House Bill 152 Life Is A Human Right Act: This bill prohibits all abortions in Wyoming but provides exemptions for cases of rape, incest, or severe health or death risks, and abortions performed to treat cancers or diseases that may be fatal or harmful to the unborn baby. The bill passed and is sitting on the governor’s desk.

Senate File 109 Prohibiting Chemical Abortions: This bill bans the prescription of chemical abortion drugs. Still allowed is the use of these drugs for other medical purposes, like inducing labor and treating postnatal hemorrhages. The bill passed and is in Gordon’s hands to take action on.

House Bill 4 Medicaid 12-Month Postpartum Coverage: On Friday, Gordon signed legislation that extends postpartum Medicaid coverage from two months to one year in Wyoming. The bill will impact about a third of new mothers in Wyoming. Postpartum depression and other pregnancy-related ailments often stretch far beyond 60 days after giving birth.

Rebekah Smith Hazelton, a staff member with the Wyoming Women’s Foundation, described the passage of HB 4 as the biggest win for her organization.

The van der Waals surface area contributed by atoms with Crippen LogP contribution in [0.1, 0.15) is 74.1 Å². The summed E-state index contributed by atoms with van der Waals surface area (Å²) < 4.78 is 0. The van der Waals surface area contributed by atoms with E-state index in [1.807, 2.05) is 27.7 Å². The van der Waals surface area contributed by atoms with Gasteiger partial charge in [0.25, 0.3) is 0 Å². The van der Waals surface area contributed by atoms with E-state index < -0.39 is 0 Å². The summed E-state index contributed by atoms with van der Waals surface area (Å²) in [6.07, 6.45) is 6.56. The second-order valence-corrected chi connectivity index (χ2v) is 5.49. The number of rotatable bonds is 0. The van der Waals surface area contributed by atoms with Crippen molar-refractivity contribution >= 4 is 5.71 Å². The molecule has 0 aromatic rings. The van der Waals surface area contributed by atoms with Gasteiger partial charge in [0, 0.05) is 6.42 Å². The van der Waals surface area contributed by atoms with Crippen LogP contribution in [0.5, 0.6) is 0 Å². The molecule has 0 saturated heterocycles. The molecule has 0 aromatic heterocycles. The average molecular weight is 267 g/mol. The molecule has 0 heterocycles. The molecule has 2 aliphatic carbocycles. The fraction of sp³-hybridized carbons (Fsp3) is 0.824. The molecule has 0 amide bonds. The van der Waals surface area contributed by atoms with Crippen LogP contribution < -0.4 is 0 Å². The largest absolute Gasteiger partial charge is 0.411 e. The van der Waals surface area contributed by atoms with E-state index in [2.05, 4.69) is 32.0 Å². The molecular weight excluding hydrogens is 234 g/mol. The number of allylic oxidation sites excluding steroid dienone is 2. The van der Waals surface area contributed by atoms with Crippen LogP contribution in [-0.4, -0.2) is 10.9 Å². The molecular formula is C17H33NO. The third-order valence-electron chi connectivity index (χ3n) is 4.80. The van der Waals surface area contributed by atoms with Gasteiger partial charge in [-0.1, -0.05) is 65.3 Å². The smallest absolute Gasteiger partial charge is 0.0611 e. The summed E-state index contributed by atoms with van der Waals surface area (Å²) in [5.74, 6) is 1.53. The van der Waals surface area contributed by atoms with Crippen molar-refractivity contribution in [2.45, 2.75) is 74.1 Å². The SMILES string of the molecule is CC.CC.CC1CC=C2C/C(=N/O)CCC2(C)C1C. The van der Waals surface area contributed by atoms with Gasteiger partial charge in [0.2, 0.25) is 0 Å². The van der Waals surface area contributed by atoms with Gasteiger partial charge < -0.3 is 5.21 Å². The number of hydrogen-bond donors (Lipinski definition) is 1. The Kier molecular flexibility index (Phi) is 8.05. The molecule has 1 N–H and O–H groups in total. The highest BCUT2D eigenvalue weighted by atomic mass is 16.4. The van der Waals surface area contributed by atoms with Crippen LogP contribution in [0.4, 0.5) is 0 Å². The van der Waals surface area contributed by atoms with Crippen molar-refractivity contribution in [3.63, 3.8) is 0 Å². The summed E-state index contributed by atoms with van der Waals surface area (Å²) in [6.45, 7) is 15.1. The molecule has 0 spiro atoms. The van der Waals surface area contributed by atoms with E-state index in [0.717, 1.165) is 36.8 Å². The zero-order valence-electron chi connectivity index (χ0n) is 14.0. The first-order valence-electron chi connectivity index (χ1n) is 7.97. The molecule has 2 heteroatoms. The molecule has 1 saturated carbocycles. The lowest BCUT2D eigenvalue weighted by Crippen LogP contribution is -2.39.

“I think there’s definitely an increased concern and awareness around mental health,” she said. “And there’s a lack of an access to it in Wyoming.”

House Bill 65 988 Suicide Prevention: Gordon signed this legislation that establishes a state trust fund – with no money in it – to support the state’s two suicide call centers. Private donations can build the fund.

There were also two bills Gordon signed into law that establish jurisdictional compacts for psychologists and professional counselors. A Medicaid expansion bill also passed through a House committee, but was not considered on the House floor.

Marcie Kindred, a 2022 state Senate candidate who lives in Cheyenne and testified on most of these health care bills, described the 2023 session as a mixed bag for health care. She said Legislature leadership “did a good job holding the line.”

“Even though some really great health care bills passed, some horrendous ones did too,” she said. “I wouldn’t call it overwhelmingly positive. Abortion is health care.”

Election Security 

Secretary of State Chuck Gray had a fairly successful session as two of his major 2022 campaign promises were fulfilled.